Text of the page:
Christian Greene, Tarleton State University

Systems End of Life: What Happens to the Data?

Abstract: The ideas behind the Systems Development Life Cycle (SDLC), that all technologies go through the generic phases of planning, analysis, design, and implementation, ultimately finish with the idea that the technology will eventually end. Theoretically, this end happens for all technologies, both hardware and software. Yet when a system ends, there is strong evidence that replacement technologies echo the data of the legacy system. Academic literature provides little insight as to how this echo is carried forward from the old system into the new system. This lack of research is evident when contrasted with other areas of research concerning the systems development life cycle. Research examining use contexts of data, not limited to planning how data will be collected, analyzing data from use, modeling data from use to extract better understanding, and projecting where existing data will lead, have had extensive research (REFERENCES). This study will begin to examine how data from old systems is treated during the end of life of a given system. Is the data retired? Is the data added to legacy storage? Is the data transferred to a new system? Theoretically we will draw upon technology adoption constructs to shape the investigation into data at systems end of life. This investigation will start with the interview of information systems practitioners who have participated in systems end of life and replacement. These interviews are anticipated to help refine technology adoption constructs to system end of life data activities. Once refined, a survey instrument will be developed and distributed to validate the constructs.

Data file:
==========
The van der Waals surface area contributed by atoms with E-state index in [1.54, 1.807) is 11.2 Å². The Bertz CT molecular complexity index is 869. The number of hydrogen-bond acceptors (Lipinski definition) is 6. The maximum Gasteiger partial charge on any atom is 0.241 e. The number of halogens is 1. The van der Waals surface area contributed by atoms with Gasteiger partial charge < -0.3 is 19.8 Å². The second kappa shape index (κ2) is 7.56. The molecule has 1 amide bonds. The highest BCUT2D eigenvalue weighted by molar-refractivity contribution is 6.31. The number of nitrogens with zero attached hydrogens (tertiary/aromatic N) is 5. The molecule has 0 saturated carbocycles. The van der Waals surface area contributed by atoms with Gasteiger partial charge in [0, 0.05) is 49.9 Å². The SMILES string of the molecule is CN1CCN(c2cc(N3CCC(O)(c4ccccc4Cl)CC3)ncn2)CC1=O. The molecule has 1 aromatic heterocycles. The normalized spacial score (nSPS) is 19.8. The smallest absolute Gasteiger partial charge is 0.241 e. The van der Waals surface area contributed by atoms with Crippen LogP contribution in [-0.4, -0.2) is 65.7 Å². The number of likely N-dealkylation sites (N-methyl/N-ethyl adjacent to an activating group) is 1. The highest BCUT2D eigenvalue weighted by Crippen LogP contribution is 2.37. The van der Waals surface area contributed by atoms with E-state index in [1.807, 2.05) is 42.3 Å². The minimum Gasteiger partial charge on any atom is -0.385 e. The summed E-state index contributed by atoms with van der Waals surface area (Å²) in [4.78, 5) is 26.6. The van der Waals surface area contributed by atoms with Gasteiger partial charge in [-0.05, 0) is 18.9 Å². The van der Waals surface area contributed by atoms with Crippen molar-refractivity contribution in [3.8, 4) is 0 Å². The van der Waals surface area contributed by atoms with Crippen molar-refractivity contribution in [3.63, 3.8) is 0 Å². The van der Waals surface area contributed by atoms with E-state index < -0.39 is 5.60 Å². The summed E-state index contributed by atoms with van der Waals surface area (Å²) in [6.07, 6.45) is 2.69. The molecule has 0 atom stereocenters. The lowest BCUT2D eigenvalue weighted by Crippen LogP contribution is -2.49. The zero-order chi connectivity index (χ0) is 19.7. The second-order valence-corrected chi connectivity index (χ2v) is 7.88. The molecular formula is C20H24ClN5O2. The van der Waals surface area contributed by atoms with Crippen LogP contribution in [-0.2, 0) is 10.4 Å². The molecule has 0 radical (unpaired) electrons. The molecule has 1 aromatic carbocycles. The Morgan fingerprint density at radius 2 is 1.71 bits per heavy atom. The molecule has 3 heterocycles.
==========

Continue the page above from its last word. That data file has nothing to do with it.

Presentation Author(s):
Christian Greene * and Dr. Delmer Nagy

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